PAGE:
On my bookshelves I have copies of two very different journals next to each other – Cultural and Social History and the Economic History Review. I haven’t submitted to either yet, but what I would submit to each would be very different and would be examples of different aspects of my work. Readers, including students, should have at least some idea that one is more likely to dig down into my data and the other more likely to focus on the meanings associated with what’s shown in those tables and charts. This is not only about finding what you’re looking for but also about understanding where one article fits into a wider body of work and with what sort of debates the author is seeking to engage. This, as much as (dis)agreeing with Marxist or feminist interpretations, is historiography.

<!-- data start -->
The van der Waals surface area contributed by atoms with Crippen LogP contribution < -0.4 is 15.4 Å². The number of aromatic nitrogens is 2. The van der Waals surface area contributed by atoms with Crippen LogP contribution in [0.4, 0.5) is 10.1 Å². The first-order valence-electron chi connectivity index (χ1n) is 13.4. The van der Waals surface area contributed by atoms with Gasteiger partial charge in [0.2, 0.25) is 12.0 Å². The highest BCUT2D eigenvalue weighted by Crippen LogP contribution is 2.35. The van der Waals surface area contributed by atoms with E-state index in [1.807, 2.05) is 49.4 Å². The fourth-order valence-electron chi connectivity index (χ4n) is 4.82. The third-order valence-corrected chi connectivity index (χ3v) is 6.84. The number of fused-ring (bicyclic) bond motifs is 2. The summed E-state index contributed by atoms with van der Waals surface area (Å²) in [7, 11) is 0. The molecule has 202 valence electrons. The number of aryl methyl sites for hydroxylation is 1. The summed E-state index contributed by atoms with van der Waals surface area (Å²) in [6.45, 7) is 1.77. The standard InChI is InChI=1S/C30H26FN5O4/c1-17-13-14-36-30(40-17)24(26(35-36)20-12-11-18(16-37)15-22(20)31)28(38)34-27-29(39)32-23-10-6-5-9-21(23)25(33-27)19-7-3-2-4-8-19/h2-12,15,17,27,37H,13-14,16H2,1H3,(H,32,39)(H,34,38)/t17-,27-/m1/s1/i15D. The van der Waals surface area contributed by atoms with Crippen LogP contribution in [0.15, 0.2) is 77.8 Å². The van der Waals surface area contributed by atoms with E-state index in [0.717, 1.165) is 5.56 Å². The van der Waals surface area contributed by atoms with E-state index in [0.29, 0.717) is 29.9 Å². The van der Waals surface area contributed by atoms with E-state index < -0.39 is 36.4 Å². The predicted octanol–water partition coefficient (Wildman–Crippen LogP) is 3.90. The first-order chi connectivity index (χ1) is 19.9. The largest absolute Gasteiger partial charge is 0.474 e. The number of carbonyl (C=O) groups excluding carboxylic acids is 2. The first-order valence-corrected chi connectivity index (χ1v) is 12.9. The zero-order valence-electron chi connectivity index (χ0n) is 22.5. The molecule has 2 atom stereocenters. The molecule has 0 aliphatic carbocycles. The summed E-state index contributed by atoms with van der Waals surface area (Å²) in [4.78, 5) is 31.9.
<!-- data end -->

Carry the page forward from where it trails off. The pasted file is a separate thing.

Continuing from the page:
There are all kinds of reasons we might say academic journals still matter in terms of high-quality publications that matter for professional discussion and for demonstrating our contribution in exercises such as the REF. But ultimately, even as the nature of the journal changes dramatically, it continues to have importance to the scholarly reader as the most immediate context of what we’re reading. Once we give up on reading critically and thinking about context, we might as well all pack up and go home.